Brazilian rainbow boas are nocturnal and do not require special lighting.
Their scales have microscopic ridges on the surface, which act like a prism to reflect light and create the beautiful rainbow iridescent effect, and a light will help display this beautiful snake’s skin reflections.
If you want to see your pet more easily, and show off that rainbow glow, stick with lighting that will not heat the enclosure like LEDs. You should also put this on a timer so it is not lighting brazilian rainbow boas for more than 12 hours a day.
Rainbow boas are typically shy animals that get stressed if they feel too exposed. If you have a glass enclosure, be sure to use one of the available backgrounds or cling paper to block off three sides and give your pet more security.
You will also need at least 2 hides that will hold the whole snake without much room to spare. This is a great option that can also function as a humid hide.
You can buy larger hides for adult rainbow boas, and up the size once your snake outgrows this one. Place a hide at each side of the enclosure. Be sure to add things like greenery and branches to fill space and make your snake feel more secure.
Baby rainbow boas will enjoy smaller hides like coconuts, hollow wood hidings, large cork bark tubes and similar hides.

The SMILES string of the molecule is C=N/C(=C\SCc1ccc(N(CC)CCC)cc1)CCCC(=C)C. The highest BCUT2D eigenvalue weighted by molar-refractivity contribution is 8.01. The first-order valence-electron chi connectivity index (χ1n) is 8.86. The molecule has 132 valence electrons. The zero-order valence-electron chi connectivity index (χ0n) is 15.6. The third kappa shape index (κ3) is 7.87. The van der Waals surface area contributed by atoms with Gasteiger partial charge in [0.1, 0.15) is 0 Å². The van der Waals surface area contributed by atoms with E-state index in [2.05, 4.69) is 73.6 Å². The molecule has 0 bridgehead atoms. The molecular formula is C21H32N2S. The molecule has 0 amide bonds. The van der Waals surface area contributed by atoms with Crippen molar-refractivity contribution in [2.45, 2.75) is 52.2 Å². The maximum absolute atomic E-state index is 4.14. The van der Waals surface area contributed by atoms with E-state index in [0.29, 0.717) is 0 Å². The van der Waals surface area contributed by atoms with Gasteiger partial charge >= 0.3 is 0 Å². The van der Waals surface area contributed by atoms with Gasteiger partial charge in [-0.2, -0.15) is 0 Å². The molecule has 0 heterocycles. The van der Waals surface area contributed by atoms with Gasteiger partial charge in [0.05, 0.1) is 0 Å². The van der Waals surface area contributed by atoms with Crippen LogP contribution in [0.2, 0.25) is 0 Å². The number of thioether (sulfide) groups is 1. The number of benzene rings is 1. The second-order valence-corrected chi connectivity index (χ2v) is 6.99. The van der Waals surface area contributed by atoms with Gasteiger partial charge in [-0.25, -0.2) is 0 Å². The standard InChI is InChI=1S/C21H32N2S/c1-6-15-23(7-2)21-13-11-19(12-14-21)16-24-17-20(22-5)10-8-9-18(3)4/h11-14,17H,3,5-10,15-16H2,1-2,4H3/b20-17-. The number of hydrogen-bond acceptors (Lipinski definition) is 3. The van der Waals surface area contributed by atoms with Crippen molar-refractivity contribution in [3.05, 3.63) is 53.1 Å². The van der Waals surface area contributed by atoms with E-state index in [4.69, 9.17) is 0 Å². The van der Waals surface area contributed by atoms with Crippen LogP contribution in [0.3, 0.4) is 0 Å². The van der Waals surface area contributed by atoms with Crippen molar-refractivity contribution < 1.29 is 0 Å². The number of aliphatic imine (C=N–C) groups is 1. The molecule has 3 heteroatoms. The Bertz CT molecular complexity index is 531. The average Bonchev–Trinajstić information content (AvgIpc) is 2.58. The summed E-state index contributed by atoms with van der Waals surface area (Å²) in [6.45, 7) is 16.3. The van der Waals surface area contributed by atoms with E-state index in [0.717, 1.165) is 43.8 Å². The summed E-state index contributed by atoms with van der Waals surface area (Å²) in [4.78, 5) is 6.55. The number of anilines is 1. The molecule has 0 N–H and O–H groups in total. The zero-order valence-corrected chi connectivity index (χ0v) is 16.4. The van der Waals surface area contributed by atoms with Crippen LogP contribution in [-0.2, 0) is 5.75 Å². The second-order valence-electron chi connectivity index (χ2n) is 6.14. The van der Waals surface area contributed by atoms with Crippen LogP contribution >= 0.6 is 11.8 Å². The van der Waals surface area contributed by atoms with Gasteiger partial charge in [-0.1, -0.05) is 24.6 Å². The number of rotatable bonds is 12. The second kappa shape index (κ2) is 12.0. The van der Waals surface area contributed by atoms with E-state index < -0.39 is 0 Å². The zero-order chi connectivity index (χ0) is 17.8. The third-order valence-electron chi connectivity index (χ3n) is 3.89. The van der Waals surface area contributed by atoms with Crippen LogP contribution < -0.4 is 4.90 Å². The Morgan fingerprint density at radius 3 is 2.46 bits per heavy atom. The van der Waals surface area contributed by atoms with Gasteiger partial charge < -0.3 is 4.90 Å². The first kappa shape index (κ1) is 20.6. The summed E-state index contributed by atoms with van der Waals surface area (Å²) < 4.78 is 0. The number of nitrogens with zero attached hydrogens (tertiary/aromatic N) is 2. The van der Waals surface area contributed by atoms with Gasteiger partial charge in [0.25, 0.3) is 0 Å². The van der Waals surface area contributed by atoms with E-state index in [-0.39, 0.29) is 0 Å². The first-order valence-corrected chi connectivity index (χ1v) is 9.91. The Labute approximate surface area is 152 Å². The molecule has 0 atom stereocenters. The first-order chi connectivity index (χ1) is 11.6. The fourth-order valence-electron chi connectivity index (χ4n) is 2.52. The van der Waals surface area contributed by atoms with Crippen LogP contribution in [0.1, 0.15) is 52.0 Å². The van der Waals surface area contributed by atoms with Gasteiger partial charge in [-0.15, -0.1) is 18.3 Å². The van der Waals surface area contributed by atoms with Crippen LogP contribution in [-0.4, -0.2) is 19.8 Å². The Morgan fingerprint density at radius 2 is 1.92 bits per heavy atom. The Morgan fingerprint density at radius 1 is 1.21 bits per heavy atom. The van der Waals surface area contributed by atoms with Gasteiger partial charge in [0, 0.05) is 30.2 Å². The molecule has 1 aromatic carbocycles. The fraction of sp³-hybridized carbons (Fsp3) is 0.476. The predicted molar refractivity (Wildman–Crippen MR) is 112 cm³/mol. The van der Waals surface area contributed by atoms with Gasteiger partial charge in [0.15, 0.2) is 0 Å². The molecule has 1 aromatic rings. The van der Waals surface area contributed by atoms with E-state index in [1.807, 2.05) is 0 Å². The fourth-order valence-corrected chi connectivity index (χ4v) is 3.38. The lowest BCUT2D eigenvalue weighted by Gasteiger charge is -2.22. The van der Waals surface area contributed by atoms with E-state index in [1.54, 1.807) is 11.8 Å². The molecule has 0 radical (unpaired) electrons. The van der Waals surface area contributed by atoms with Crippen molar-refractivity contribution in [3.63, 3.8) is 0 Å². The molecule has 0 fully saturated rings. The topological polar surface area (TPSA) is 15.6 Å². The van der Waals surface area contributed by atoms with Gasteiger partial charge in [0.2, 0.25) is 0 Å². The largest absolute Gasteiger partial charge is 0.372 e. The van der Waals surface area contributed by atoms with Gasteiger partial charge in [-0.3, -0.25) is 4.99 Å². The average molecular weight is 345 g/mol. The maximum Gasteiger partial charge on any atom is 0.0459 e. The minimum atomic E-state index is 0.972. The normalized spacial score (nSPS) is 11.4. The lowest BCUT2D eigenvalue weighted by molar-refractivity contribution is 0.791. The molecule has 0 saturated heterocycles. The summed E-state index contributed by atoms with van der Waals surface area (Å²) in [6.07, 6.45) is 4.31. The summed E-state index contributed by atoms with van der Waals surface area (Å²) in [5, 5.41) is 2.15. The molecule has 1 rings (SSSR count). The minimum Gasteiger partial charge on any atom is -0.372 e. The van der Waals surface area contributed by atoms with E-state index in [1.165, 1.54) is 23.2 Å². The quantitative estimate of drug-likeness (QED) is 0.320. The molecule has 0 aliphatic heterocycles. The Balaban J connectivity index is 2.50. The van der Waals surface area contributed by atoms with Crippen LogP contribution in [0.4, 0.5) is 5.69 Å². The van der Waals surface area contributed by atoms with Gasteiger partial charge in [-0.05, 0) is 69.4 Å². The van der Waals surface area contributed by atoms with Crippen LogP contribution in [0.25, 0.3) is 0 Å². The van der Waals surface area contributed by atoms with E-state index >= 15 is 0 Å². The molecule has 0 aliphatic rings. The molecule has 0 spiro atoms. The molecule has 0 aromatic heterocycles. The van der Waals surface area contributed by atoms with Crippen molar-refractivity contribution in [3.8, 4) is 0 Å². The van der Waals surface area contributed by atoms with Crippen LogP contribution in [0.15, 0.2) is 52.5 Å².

Snakes love a cluttered enclosure since they feel less exposed.
Brazilian rainbow boas need clean water available at all times.
Your snake will drink this water and soak in it as well. Look for a bowl that will hold your whole snake and won’t tip over. This will also help keep up the humidity in your enclosure.
Something like this is a good option for a young snake.
Keeping the humidity high is very necessary for rainbow boas. If the humidity is too low, they will suffer from dented eyes, dehydration, and stuck shed.
This can kill them if it goes on too long. Regular misting can help keep the levels up.
The humidity for a Brazilian Rainbow Boa should be between 75 and 90%.
Keep an eye on your snake and the levels. You can block parts of the screen cover to help keep maintain the humidity brazilian rainbow boas require. A humid hide filled with damp sphagnum moss or green moss can ensure healthy shedding:
Regular cleaning is an important part of proper Brazilian rainbow boa care, it is needed to keep your snake healthy in the long term. You should be checking for feces and urine daily and spot cleaning.
Replace any substrate you remove. You should also give fresh water daily. If your snake defecates in the water dish, remove it and sanitize it before you return it.